Arachnide Editions

Hope Has Two Daughters

Written by Monia Mazigh • Translated by Fred A. Reed

Published January 28, 2017 | ISBN 9781487001810
FICTION / Literary

Cover of Hope Has Two Daughters

Regular price $18.95 CAD

296 pages | 8.50 in × 5.25 in
Digital Format

Also Available in Print

About this book

Hope Has Two Daughters

Monia Mazigh • Fred A. Reed

Unwilling to endure a culture of silence and submission, and disowned by her family, Nadia leaves her native Tunisia in 1984 amidst deadly violence, chaos, and rioting brought on by rising food costs, eventually emigrating to Canada to begin her life.

More than twenty-five years later, Nadia’s daughter Lila reluctantly travels to Tunisia to learn about her mother’s birth country. While she’s there, she connects with Nadia’s childhood friends, Neila and Mounir. She uncovers agonizing truths about her mother’s life as a teenager and imagines what it might have been like to grow up in fear of political instability and social unrest. As she is making these discoveries, protests over poor economic conditions and lack of political freedom are increasing, and soon, Lila finds herself in the midst of another revolution — one that will inflame the country and change the Arab world, and her, forever.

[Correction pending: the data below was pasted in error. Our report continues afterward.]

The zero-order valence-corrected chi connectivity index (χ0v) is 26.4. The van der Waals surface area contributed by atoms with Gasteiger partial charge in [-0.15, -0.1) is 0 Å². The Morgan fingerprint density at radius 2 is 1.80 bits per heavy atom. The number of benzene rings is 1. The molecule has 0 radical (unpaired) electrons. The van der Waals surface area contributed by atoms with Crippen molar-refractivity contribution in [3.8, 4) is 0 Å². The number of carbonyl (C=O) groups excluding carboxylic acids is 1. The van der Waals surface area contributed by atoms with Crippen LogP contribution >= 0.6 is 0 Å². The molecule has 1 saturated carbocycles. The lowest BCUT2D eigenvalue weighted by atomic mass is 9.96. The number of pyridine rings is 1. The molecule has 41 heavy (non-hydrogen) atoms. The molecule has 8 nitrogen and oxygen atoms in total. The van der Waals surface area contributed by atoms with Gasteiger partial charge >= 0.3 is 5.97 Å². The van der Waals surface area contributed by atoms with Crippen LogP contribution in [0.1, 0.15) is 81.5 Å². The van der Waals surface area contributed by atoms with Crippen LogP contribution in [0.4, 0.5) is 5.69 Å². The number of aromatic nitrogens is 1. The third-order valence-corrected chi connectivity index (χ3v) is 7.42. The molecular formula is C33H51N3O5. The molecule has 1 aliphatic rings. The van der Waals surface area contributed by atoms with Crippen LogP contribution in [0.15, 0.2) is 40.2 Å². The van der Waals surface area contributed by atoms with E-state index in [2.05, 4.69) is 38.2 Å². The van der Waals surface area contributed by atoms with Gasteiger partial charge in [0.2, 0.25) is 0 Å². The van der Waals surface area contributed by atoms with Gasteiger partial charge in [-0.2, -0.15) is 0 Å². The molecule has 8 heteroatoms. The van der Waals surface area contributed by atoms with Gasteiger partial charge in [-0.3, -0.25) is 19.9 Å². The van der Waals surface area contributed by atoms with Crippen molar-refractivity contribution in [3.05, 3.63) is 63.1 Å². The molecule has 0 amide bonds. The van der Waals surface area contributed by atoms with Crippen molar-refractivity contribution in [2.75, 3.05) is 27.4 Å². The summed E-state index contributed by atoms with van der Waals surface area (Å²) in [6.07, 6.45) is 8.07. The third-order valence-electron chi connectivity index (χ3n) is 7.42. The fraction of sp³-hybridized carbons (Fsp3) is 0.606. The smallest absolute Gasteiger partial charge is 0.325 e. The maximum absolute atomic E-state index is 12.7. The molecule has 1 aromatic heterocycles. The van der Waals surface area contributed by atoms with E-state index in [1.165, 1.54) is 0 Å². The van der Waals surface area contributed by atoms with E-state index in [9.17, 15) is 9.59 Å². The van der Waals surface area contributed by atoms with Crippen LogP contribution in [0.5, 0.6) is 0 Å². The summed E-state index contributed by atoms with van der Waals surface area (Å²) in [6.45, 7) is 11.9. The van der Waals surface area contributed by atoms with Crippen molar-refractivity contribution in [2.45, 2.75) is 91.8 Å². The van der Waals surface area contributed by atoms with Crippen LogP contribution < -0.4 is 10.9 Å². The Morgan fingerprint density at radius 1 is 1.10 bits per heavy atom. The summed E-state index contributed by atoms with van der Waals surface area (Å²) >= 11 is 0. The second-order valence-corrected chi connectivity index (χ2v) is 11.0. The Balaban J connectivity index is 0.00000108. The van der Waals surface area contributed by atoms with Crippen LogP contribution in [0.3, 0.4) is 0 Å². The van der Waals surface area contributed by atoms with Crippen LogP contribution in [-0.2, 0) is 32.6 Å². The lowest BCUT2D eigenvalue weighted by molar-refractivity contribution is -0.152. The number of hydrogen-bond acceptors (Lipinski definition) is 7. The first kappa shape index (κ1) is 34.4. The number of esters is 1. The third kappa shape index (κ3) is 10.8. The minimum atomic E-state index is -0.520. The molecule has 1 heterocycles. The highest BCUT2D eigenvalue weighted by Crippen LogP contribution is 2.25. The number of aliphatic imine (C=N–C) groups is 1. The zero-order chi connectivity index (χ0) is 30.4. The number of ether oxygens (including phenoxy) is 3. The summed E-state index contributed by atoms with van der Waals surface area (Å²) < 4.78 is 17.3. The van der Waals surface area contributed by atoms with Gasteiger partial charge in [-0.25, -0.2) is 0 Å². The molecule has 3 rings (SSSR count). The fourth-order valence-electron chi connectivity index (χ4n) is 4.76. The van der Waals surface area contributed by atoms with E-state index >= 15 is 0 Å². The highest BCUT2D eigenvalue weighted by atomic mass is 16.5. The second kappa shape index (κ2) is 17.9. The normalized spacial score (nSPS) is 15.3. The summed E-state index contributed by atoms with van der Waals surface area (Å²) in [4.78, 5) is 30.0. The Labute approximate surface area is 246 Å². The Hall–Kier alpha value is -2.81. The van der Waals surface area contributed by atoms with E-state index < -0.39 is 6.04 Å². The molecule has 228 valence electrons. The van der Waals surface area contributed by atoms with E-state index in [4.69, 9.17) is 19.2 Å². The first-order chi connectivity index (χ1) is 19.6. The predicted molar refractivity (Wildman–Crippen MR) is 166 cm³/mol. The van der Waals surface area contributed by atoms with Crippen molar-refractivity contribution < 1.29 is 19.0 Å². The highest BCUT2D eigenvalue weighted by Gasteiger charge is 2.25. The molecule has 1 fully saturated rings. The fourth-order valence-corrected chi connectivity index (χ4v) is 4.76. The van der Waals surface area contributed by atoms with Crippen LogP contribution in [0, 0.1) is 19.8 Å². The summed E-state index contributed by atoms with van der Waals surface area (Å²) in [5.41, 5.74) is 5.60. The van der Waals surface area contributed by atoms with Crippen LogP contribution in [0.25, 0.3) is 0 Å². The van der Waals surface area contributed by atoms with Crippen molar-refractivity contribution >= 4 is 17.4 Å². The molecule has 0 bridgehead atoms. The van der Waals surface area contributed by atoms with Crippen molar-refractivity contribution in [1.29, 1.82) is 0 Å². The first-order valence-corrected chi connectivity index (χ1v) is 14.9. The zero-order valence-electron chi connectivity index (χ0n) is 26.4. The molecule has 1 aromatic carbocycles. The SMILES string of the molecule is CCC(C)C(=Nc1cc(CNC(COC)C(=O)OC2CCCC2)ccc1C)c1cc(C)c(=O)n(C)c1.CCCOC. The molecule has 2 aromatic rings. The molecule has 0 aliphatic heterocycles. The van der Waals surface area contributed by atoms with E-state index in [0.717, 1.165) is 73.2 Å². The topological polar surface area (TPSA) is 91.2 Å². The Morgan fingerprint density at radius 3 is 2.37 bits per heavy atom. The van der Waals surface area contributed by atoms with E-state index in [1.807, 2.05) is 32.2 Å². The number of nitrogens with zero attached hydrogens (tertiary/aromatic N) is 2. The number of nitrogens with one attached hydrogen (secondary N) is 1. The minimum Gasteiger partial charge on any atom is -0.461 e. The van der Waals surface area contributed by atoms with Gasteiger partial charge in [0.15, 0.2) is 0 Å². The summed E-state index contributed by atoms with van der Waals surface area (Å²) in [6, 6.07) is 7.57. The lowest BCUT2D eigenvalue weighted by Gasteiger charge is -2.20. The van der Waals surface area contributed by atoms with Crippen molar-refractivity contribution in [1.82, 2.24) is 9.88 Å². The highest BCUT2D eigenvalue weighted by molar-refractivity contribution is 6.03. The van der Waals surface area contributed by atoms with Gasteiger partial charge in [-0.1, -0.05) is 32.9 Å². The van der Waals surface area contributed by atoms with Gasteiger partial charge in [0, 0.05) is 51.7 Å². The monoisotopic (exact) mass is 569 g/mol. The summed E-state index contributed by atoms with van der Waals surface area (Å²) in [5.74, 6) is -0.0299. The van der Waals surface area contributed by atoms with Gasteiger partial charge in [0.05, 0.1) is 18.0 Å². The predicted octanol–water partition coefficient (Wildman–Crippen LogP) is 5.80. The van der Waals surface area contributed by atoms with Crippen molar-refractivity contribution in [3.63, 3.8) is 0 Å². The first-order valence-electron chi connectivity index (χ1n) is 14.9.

Weaving together the voices of two women at two pivotal moments in history, the Tunisian Bread Riots in 1984 and the Jasmine Revolution in 2010, Hope Has Two Daughters is a bracing, vivid story that perfectly captures life inside revolution.

About the Creators

Monia Mazigh

Monia Mazigh holds a Ph.D. in finance from McGill University. In 2009, she published her memoir, Hope and Despair, about her fight to free her husband, Maher Arar, from a Syrian jail. Her debut novel, Miroirs et mirages, published originally in French, was a finalist for the Trillium Book Award.

Fred A. Reed

Fred A. Reed is a journalist and award-winning literary translator. He has won the Governor General’s Literary Award for Translation three times and his translations include Monia Mazigh’s memoir Hope and Despair. He lives in Montreal.